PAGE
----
¶ 1 Leave a comment on paragraph 1 0 In 1924, the Huguenot-Walloon New Netherland Commission organized a series of events in New York to celebrate the first permanent settlement of Huguenots (French Protestants) on American soil, as well as the founding of New Netherland. They wanted to harness the circulation power of postage to share the story of their ancestors by requesting a Huguenot-Walloon commemorative stamp series. Framing the founding of New Netherland as the “Huguenot-Walloon” anniversary was contested at the time. The Dutch, including Henry Hudson, fur trappers, and merchants from the West and East India Companies were commonly seen as the founders of New York. The Commission included the settlement of Walloon families, who were French-speaking Protestants from Belgium who had settled in Holland, in their narrative, while obscuring the role of the Dutch government and its business endeavors in their settlement story. Anniversary literature framed the founding of what became New York as motivated by religion rather than mercantilism by identifying the Huguenots and Walloons as pilgrims who were persecuted for their religious beliefs like those who landed near Plymouth. Formed by the Federal Council of the Churches of Christ in America, the Commission worked to make the Walloon’s history visible to all Americans, because their “advent marks a new epoch in the history of both Church and State.” Obtaining a set of commemorative stamps, and a coin, performed some of the work to acknowledge the little-known Walloon arrival as a significant episode in the American past. ((“Huguenot-Walloon New Netherland Celebration”, Huguenot-Walloon New Netherland Commission, 1624-1924, Program (New York, 1924)))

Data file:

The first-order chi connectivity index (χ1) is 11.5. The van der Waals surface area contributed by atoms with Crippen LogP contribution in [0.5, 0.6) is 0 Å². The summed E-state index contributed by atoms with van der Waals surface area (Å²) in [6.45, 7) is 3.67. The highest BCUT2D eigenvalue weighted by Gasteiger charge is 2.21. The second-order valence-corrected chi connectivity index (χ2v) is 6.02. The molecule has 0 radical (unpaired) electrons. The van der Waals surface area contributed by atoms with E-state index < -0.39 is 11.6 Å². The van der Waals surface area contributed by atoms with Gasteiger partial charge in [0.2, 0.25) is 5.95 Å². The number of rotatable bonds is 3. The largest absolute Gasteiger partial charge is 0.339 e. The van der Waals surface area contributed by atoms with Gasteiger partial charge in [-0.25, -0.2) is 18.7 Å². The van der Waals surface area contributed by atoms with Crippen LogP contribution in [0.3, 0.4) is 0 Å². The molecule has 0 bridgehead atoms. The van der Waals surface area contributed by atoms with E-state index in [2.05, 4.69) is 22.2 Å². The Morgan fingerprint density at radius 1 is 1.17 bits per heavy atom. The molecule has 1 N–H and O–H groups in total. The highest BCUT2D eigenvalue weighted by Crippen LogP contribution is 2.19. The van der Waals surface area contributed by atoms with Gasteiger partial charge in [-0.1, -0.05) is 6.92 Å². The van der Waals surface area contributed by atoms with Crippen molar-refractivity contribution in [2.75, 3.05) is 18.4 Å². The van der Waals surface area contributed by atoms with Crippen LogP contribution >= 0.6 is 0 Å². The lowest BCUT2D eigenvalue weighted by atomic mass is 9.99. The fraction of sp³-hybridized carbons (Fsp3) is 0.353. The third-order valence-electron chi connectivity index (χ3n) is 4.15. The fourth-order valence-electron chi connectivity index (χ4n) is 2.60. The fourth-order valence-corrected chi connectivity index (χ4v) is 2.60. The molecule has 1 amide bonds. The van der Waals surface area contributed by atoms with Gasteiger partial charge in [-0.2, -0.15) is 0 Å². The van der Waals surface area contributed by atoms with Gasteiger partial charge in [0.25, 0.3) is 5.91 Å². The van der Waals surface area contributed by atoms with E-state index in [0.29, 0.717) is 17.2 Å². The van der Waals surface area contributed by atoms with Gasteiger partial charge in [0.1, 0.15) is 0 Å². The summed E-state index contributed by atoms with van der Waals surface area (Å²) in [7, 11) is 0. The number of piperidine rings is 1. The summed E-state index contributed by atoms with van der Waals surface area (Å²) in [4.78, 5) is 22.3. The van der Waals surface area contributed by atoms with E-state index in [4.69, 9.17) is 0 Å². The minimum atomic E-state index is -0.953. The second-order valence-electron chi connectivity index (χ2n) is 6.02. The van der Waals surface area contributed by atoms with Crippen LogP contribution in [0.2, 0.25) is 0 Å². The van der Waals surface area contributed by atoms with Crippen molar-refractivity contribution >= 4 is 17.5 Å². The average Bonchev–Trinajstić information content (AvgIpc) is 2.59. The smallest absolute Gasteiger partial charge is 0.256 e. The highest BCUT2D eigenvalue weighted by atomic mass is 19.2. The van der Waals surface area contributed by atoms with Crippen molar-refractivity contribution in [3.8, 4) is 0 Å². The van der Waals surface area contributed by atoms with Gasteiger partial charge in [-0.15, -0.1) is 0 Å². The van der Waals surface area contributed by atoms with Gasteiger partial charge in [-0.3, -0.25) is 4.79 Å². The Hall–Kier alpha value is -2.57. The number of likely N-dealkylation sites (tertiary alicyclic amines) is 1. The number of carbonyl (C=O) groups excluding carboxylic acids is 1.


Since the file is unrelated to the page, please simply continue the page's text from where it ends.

¶ 2 Leave a comment on paragraph 2 0 The Commission understood the challenges they faced educating Americans about their history. After the release of this commemorative stamp series, a few collectors wrote to the Postmaster General puzzled by the subject of the series and questioned the significance of those events. One collector begged for a short bibliography about the Huguenots or Walloons, because “all of the histories I have at hand seem to be a bit deficient in matters relating to the events these stamps commemorate. Collectors and citizens occasionally questioned the criteria that qualified an event or subject as nationally-significant, and worthy of printing on a commemorative. According to the post office, this anniversary was “of more than ordinary interest particularly in those sections of the country where these colonists originally settled.” ((Stamp Design Files, National Postal Museum (hereafter cited as Design Files), #614-616: Ruth Hawes, “Letter to Post Office Department,” August 25, 1924; J.D. Riker, “Letter to Post-Master General of the United States,” June 18, 1924; Lois D. Williams, “Letter to Post Office Department,” July 21, 1924. Irwin Glover, “Letter to James R. Fraser,” letter, January 9, 1925; Gisle Bothne, “Letter to Postmaster General Harry S. New,” letter, December 10, 1924; Carl G. O. Hansen, “Letter to Mr. Harry S. New,” letter, December 10, 1924.))